James on Stevenson:

After practice yesterday, Lebron James addressed the media on Stevenson comments for the first time.

Stevenson told the Washington Post last month that his comments and anger at James came from a remark passed along to him by former Cavs forward Drew Gooden. Stevenson said it was both personal and basketball related.

James denied he said something personal:

”I never said anything personal about him, nothing about his family or anything that would tick somebody off like that,” James said. ”I don’t know what was said to him. I’ve never said anything personal about anybody. Now, did I say something about his basketball game? Maybe. About him personally? I don’t go that far.”

Playoffs tickets available on flashseats

The playoffs schedule is out and tickets are now available on

Flash Seats was introduced to Cavaliers season ticket holders in the 2006-07 season. This concept, similar to the e-ticket in the airline industry, allows season ticket holders to manage their season tickets via the Internet. It also gives them the ability to sell, buy and transfer seats through a marketplace endorsed by the Cavaliers.

You can choose any convenient form of electronic ID (credit card, driver’s license, etc.) as your method of getting in to the arena. Your card will be swiped by a Guest Services representative using a hand-held device.

If you are buying tickets through Flash Seats, here are some tips:

– Download the Quicken Loans Arena seat guide form here.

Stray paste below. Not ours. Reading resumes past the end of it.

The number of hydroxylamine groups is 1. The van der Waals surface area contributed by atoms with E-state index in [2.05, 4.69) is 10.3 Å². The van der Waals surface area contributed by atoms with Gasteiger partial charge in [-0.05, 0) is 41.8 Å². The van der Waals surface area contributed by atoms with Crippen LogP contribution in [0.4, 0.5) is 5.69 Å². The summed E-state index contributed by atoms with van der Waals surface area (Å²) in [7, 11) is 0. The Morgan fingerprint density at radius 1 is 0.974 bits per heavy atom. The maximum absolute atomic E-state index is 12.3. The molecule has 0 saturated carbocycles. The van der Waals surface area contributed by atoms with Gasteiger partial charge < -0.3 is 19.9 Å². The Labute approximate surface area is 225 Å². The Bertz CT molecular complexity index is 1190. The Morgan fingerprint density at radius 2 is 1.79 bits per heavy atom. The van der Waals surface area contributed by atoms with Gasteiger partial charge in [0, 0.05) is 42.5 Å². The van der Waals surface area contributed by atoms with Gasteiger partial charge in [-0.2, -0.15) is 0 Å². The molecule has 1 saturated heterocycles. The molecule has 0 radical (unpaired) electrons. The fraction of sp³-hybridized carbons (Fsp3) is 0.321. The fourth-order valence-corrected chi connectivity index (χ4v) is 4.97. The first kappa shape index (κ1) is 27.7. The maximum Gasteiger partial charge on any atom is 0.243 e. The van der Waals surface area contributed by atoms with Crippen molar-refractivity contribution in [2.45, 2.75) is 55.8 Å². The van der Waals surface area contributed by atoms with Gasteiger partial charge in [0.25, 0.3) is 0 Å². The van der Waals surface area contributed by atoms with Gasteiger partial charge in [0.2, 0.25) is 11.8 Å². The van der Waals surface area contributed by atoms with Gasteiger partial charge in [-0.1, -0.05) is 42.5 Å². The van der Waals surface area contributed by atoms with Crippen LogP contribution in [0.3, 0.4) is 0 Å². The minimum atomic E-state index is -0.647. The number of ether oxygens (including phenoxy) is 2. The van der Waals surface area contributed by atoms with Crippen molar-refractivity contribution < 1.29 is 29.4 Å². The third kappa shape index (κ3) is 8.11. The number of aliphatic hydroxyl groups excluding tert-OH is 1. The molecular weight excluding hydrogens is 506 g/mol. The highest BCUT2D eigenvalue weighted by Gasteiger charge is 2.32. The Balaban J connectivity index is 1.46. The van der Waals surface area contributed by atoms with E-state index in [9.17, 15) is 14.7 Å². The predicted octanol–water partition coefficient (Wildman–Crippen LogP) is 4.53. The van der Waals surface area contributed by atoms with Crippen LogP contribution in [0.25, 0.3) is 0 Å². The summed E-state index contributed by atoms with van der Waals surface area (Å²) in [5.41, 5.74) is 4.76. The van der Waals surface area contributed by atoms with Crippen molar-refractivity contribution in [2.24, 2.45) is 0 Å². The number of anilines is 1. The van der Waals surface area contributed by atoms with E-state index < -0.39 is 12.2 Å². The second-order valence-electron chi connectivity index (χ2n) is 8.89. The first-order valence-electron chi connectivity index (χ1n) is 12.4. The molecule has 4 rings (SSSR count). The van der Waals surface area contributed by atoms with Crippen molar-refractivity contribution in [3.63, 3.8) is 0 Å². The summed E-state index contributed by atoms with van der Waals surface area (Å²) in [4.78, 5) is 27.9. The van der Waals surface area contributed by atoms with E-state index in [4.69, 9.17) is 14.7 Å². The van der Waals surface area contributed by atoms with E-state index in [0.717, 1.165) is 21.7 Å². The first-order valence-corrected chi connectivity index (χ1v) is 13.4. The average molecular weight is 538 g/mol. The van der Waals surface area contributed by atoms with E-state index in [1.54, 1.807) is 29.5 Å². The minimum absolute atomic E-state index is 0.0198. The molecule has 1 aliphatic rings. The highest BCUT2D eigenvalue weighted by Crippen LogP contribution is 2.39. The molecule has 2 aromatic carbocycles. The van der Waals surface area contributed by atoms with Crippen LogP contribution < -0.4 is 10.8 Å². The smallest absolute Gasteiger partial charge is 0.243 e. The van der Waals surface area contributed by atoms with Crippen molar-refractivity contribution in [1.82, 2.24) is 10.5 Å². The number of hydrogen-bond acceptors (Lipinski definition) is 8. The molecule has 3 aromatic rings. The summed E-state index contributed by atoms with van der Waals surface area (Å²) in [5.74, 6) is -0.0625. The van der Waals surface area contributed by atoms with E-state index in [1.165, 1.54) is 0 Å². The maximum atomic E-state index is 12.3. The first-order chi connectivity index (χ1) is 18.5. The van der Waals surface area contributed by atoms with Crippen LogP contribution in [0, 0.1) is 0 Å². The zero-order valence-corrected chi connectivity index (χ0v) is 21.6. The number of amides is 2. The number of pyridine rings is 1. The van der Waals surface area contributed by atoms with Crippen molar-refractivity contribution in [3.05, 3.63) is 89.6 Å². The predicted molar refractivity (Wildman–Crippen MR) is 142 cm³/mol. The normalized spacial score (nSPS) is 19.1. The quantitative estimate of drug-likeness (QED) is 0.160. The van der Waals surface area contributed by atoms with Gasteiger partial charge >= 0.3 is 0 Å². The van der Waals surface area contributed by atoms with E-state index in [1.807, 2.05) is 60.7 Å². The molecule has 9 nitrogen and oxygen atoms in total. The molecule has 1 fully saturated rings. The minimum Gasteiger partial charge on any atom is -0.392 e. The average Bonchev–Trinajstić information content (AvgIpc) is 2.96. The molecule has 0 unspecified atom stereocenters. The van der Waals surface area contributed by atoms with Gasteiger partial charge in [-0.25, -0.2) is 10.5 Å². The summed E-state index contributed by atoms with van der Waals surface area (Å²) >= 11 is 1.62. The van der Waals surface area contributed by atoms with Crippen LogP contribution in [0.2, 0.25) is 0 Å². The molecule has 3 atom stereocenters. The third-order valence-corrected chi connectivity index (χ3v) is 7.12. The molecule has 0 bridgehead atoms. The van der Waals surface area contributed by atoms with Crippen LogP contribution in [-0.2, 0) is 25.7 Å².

– Find the retail value of your tickets. For example, if you are in Loudville center, the retail value for first round is $57.

– Watch for the “Connection Fee” charged by Flash Seats. When your bid to buy tickets is accepted, Flash Seats adds a connection fee, which is charged to the buyer. The Fee is 20% of the purchase price plus $1.50 per ticket.

– Place a bid below the seller’s ask price. Flash Seats allows you to set an expiration date and time or you can retract your bid anytime before the seller accept your bid.

– Playoffs tickets are hard to get, so don’t expect the seller to sell their tickets below retail value.

– Don’t bid on more than one listing. You might get stuck with both.

If you have any tips on using flashseats, please feel free to share them here. Good luck.

Will Third Time Be The Charm for Wizards?

For the third year in a row, the Cleveland Cavaliers and Washington Wizards will meet in the first round of the playoffs. If playoff games were won by words alone, then the Wizards would already have a 1-0 lead. DeShawn Stevenson said a month ago that LeBron James is “overrated.” Gilbert Arenas recently declared, “I think everybody wants Cleveland in that first round. They’ve been a .500 team ever since they made that trade and everybody wants a chance at that matchup. We want Cleveland for our own reasons, we don’t think they can beat us in the playoffs three years straight.”

The Cavs beat the Wizards in six games in the 2006 playoffs and swept an injury-depleted Wizards team in 2007. The teams split their four regular season games this year. So, on the surface it would seem like there is a lot of history to examine about this matchup but the reality is that these teams have never met-at least, they have never met as they are currently constructed.
Continue reading “Will Third Time Be The Charm for Wizards?”